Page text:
How many other people are involved with editing or production? Do you work with other editors, and if so, how effective do you find it? What are the benefits, drawbacks?
I occasionally pull in some help for assembling books during crunch times, and we sometimes solicit cover artwork/designs depending on the author’s desires, but otherwise, it’s solely me. I’m a little bit of a control freak about it all, so I’m usually content to work alone to sustain that control. I sometimes feel like group endeavors suffer from “too many cooks in the kitchen” syndrome and it’s more counterproductive than helpful. The flipside is that I have to shoulder all the work myself, but for me, it’s worth it to not be tripping over anyone else.
How has being an editor/publisher changed the way you think about your own writing?
I feel like reading so many manuscripts and spending so much time among words and thinking about each project, has only been good for my own writing in terms of expanding my range and interests. I’m also humbled by the amazingness I see come across my desk sometimes. I think as writers in a vacuum, we don’t always see the things we come up against for publication slots or awards, and it’s almost overwhelming to know the scope and breadth of what we’re competing against in those situations.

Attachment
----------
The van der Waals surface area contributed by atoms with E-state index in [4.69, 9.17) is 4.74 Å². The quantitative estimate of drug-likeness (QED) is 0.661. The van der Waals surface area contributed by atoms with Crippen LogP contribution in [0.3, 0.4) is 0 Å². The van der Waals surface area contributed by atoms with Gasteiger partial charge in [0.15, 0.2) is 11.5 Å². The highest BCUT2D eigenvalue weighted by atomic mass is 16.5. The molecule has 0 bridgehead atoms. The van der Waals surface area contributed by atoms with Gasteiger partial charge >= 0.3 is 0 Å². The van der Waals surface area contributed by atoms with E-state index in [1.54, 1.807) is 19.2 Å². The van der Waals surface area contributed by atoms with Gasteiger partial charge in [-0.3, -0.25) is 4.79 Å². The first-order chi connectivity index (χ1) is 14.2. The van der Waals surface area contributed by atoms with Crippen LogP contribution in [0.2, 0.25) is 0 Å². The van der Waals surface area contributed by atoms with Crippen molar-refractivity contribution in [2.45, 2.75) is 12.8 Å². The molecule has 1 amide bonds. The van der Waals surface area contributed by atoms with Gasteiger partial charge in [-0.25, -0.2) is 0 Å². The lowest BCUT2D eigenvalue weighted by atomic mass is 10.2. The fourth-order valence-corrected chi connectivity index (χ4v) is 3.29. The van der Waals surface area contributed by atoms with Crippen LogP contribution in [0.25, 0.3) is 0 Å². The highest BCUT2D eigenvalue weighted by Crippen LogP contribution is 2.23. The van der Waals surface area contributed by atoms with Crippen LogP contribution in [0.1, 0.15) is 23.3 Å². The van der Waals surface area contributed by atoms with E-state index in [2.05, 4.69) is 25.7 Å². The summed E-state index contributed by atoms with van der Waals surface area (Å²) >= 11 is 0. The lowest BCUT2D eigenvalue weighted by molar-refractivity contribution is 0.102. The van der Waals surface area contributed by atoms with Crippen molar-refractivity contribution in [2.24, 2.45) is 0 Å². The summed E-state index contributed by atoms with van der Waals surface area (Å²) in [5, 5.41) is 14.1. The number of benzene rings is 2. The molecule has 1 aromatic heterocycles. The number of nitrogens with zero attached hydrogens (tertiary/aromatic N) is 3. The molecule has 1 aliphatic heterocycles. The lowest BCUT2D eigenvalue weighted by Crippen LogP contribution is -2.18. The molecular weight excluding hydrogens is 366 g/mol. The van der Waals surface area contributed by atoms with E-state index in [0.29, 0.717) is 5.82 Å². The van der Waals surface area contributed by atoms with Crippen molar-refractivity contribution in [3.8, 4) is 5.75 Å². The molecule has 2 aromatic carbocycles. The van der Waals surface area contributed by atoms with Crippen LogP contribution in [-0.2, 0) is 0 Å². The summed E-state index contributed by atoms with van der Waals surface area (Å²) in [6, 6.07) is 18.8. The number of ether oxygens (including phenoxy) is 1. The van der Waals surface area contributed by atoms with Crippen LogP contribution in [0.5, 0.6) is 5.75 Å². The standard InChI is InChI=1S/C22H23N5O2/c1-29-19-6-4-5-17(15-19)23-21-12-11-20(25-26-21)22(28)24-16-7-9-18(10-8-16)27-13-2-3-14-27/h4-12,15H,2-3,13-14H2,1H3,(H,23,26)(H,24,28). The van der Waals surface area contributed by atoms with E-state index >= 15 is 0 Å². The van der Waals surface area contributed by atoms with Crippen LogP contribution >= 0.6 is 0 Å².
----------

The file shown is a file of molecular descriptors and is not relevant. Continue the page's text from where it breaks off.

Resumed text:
How do you approach the idea of publishing your own writing? Some, such as Gary Geddes when he still ran Cormorant, refused such, yet various Coach House Press’ editors had titles during their tenures as editors for the press, including Victor Coleman and bpNichol. What do you think of the arguments for or against, or do you see the whole question as irrelevant?